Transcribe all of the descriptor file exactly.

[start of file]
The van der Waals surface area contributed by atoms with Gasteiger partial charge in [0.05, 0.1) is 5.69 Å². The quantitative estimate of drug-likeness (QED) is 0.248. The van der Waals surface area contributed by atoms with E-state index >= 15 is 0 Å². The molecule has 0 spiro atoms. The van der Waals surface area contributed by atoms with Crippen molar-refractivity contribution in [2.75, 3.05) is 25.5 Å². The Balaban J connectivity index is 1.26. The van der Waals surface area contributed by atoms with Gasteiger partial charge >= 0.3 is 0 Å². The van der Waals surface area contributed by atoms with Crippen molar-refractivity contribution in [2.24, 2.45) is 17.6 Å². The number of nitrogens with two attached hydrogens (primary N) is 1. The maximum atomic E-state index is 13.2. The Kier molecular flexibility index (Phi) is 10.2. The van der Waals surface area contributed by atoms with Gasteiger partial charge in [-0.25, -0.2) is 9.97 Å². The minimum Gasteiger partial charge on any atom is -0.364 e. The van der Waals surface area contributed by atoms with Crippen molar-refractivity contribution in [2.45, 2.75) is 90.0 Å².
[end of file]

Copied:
The van der Waals surface area contributed by atoms with Gasteiger partial charge in [0.05, 0.1) is 5.69 Å². The quantitative estimate of drug-likeness (QED) is 0.248. The van der Waals surface area contributed by atoms with E-state index >= 15 is 0 Å². The molecule has 0 spiro atoms. The van der Waals surface area contributed by atoms with Crippen molar-refractivity contribution in [2.75, 3.05) is 25.5 Å². The Balaban J connectivity index is 1.26. The van der Waals surface area contributed by atoms with Gasteiger partial charge >= 0.3 is 0 Å². The van der Waals surface area contributed by atoms with Crippen molar-refractivity contribution in [2.24, 2.45) is 17.6 Å². The number of nitrogens with two attached hydrogens (primary N) is 1. The maximum atomic E-state index is 13.2. The Kier molecular flexibility index (Phi) is 10.2. The van der Waals surface area contributed by atoms with Gasteiger partial charge in [-0.25, -0.2) is 9.97 Å². The minimum Gasteiger partial charge on any atom is -0.364 e. The van der Waals surface area contributed by atoms with Crippen molar-refractivity contribution in [2.45, 2.75) is 90.0 Å².